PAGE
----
Refusing to be Pinned Down
Not many albums have a parental advisory sticker on them these days, do they? Something about this being on the cover, combined with the gothic font and hi-res image of a man with a shaved head, grimacing in a wedding dress, makes one expect TFCF by Liars to sound like a mid-’00s pop punk album. Call it bias, but when the first song, “The Grand Delusional” plays, the lonely bandito aesthetic that comes whistling through the canyons is surprising, to say the least. And this contrast only gets stranger and better from there.
“Cliché Suite” isn’t exactly new territory for the aforementioned bandito music, as it has a distinctly flamenco vibe to it. It’s when “Staring at Zero” finds its bare bones, but still off-kilter, grimey electronic groove that staring at the grimace on the cover becomes even more unsettling (and interesting) as a result. But alright, alright. Unsettling is one thing. What else is there? “No Help Pamphlet” answers this question with melancholy poetry about finding love with someone as eccentric as you, with an acoustic strumming akin to… Neutral Milk Hotel? It doesn’t seem like it at first, but the whimsy becomes clear once trust is established in Liars’ sincerity through their lyricism. And that synth! Something about the indie timbre of it doesn’t go with the expected underground aesthetic established by “Staring at Zero” at all. But it works so well, not in spite of that established vibe, but in a sensitive and defiantly gentle way instead. Combined with the stuttering drums at the end, it’s clear that Liars are a talented group of musicians.
TFCF does, however, tend toward the plodding side now and again. Where “The Grand Delusional” is a macabre dirge that creates interest to hear what’s next, “Face to Face With My Face” and “Emblems of Another Story” start to fade into the background while the listener begins to drift off into whatever activity is also being performed in addition to the music listening. “No Tree No Branch,” though, picks the energy back up in spades. That jangly player piano takes the indie rock tour from Neutral Milk Hotel to Modest Mouse, and all the power to Liars for that in and of itself.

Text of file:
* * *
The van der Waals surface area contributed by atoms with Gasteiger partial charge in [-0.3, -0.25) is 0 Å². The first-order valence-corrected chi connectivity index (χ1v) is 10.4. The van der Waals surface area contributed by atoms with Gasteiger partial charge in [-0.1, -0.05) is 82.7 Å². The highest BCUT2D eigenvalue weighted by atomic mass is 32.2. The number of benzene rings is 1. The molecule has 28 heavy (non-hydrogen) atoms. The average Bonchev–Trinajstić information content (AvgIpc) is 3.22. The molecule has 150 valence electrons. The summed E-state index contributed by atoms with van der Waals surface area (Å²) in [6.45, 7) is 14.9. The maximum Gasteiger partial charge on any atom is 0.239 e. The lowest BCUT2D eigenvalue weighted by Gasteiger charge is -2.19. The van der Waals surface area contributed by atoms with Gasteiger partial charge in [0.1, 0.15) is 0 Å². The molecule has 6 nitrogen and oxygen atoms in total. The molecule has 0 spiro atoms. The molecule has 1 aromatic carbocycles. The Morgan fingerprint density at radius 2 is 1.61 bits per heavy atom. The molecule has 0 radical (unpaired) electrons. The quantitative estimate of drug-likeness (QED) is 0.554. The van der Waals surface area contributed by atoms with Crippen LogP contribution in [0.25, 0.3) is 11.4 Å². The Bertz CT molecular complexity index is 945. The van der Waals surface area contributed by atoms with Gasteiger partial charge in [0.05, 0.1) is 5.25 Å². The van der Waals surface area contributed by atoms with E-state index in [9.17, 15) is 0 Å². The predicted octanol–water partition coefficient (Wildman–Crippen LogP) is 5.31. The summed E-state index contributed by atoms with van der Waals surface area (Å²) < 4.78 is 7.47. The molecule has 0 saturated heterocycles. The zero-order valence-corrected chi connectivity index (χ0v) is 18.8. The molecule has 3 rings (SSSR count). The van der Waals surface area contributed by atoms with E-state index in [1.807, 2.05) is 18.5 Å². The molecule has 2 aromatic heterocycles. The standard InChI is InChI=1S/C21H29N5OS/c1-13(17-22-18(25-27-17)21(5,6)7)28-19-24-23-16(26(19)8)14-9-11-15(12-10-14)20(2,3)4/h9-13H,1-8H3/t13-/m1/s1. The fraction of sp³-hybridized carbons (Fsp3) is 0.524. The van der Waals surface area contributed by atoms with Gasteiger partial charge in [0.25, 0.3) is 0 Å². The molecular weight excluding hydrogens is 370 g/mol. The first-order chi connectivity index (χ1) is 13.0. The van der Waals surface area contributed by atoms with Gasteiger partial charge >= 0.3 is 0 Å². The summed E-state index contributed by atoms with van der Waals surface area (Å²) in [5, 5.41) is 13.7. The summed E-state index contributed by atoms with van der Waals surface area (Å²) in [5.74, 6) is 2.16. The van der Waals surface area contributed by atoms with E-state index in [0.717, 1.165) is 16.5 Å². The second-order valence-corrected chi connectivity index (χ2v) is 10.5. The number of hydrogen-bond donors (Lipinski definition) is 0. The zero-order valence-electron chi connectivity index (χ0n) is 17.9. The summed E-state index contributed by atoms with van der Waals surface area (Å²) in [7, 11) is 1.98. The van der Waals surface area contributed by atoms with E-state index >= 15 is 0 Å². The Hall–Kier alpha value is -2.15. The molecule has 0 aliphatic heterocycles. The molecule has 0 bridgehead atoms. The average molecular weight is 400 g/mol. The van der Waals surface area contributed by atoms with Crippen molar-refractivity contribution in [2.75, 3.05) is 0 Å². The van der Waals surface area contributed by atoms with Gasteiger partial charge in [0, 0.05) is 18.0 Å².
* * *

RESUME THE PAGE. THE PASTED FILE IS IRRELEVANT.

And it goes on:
The mumbling singing and breakbeat drumming keep their style distinctly Liars. And just when one has their sound pinned down, in comes… Rage Against The Machine? That riff sounds just like “Killing in the Name,” and why not?! It catches the ear with the distinctly reverb-less electric pulses. They definitely have a unique taste for synth timbres. Because again the listener returns to that grimace on the cover, and his eccentricities gain yet another layer to them. It becomes clear as the album ends, with two more not formless, but still not garden variety songs bookmark TFCF with a starkly contrasted style to the first two songs, its accepted that this album was made by Liars and for Liars. Many of the songs don’t really extend a hand out to welcome the listener into their story and melodies. It feels like an album of being rambled at by the grimacing man on the cover, but hey, he’s got some interesting ideas, doesn’t he?